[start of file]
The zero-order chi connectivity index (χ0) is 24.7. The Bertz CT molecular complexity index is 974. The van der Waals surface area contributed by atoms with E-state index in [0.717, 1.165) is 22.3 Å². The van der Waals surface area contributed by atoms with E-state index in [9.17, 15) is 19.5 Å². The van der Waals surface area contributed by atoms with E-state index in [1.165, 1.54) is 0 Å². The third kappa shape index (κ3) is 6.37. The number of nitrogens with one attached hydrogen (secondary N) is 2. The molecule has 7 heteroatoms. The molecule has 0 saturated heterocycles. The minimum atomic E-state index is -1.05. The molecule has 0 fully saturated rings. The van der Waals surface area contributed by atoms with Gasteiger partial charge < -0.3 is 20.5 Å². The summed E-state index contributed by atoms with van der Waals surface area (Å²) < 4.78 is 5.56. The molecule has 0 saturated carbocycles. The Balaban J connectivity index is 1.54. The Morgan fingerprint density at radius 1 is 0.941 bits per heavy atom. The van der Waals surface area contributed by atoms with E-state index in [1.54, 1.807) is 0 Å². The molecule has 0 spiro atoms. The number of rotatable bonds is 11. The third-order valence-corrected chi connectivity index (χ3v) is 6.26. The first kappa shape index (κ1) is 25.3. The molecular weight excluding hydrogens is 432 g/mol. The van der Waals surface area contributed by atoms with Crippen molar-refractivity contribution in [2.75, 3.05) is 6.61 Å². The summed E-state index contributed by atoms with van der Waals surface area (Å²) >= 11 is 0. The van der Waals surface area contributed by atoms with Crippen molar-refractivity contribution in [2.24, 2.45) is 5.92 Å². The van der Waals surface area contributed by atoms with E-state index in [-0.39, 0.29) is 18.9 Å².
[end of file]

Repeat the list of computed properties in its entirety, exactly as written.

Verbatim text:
The zero-order chi connectivity index (χ0) is 24.7. The Bertz CT molecular complexity index is 974. The van der Waals surface area contributed by atoms with E-state index in [0.717, 1.165) is 22.3 Å². The van der Waals surface area contributed by atoms with E-state index in [9.17, 15) is 19.5 Å². The van der Waals surface area contributed by atoms with E-state index in [1.165, 1.54) is 0 Å². The third kappa shape index (κ3) is 6.37. The number of nitrogens with one attached hydrogen (secondary N) is 2. The molecule has 7 heteroatoms. The molecule has 0 saturated heterocycles. The minimum atomic E-state index is -1.05. The molecule has 0 fully saturated rings. The van der Waals surface area contributed by atoms with Gasteiger partial charge < -0.3 is 20.5 Å². The summed E-state index contributed by atoms with van der Waals surface area (Å²) < 4.78 is 5.56. The molecule has 0 saturated carbocycles. The Balaban J connectivity index is 1.54. The Morgan fingerprint density at radius 1 is 0.941 bits per heavy atom. The van der Waals surface area contributed by atoms with E-state index in [1.54, 1.807) is 0 Å². The molecule has 0 spiro atoms. The number of rotatable bonds is 11. The third-order valence-corrected chi connectivity index (χ3v) is 6.26. The first kappa shape index (κ1) is 25.3. The molecular weight excluding hydrogens is 432 g/mol. The van der Waals surface area contributed by atoms with Crippen molar-refractivity contribution in [2.75, 3.05) is 6.61 Å². The summed E-state index contributed by atoms with van der Waals surface area (Å²) >= 11 is 0. The van der Waals surface area contributed by atoms with Crippen molar-refractivity contribution in [2.24, 2.45) is 5.92 Å². The van der Waals surface area contributed by atoms with E-state index in [-0.39, 0.29) is 18.9 Å².